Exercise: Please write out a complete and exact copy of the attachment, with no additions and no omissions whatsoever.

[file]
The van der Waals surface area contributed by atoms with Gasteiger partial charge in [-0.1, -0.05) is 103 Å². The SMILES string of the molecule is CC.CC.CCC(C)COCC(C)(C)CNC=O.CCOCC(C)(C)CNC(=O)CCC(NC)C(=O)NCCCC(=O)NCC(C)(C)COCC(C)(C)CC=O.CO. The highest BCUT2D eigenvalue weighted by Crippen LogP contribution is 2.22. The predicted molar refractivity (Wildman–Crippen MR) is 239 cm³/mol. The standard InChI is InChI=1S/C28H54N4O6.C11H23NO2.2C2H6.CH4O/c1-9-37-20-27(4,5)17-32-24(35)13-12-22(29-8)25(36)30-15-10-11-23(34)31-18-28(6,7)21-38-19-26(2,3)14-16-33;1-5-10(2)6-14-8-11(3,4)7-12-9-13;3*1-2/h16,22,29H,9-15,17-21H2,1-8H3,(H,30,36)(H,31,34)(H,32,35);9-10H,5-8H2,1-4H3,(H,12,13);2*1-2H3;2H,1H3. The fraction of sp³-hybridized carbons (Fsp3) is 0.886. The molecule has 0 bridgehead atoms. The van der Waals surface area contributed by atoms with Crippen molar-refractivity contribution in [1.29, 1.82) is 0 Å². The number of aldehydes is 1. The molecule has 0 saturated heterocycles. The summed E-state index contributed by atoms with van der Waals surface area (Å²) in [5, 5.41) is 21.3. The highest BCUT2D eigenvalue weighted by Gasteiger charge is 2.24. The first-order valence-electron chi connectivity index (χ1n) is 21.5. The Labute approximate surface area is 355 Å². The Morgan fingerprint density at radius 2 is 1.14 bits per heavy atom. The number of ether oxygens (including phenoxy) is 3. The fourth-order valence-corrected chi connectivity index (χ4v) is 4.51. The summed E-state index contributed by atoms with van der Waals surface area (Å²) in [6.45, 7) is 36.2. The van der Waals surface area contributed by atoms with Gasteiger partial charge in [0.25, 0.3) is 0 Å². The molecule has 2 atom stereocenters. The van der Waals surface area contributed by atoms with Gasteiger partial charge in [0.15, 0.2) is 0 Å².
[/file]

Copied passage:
The van der Waals surface area contributed by atoms with Gasteiger partial charge in [-0.1, -0.05) is 103 Å². The SMILES string of the molecule is CC.CC.CCC(C)COCC(C)(C)CNC=O.CCOCC(C)(C)CNC(=O)CCC(NC)C(=O)NCCCC(=O)NCC(C)(C)COCC(C)(C)CC=O.CO. The highest BCUT2D eigenvalue weighted by Crippen LogP contribution is 2.22. The predicted molar refractivity (Wildman–Crippen MR) is 239 cm³/mol. The standard InChI is InChI=1S/C28H54N4O6.C11H23NO2.2C2H6.CH4O/c1-9-37-20-27(4,5)17-32-24(35)13-12-22(29-8)25(36)30-15-10-11-23(34)31-18-28(6,7)21-38-19-26(2,3)14-16-33;1-5-10(2)6-14-8-11(3,4)7-12-9-13;3*1-2/h16,22,29H,9-15,17-21H2,1-8H3,(H,30,36)(H,31,34)(H,32,35);9-10H,5-8H2,1-4H3,(H,12,13);2*1-2H3;2H,1H3. The fraction of sp³-hybridized carbons (Fsp3) is 0.886. The molecule has 0 bridgehead atoms. The van der Waals surface area contributed by atoms with Crippen molar-refractivity contribution in [1.29, 1.82) is 0 Å². The number of aldehydes is 1. The molecule has 0 saturated heterocycles. The summed E-state index contributed by atoms with van der Waals surface area (Å²) in [5, 5.41) is 21.3. The highest BCUT2D eigenvalue weighted by Gasteiger charge is 2.24. The first-order valence-electron chi connectivity index (χ1n) is 21.5. The Labute approximate surface area is 355 Å². The Morgan fingerprint density at radius 2 is 1.14 bits per heavy atom. The number of ether oxygens (including phenoxy) is 3. The fourth-order valence-corrected chi connectivity index (χ4v) is 4.51. The summed E-state index contributed by atoms with van der Waals surface area (Å²) in [6.45, 7) is 36.2. The van der Waals surface area contributed by atoms with Gasteiger partial charge in [0.25, 0.3) is 0 Å². The molecule has 2 atom stereocenters. The van der Waals surface area contributed by atoms with Gasteiger partial charge in [0.15, 0.2) is 0 Å².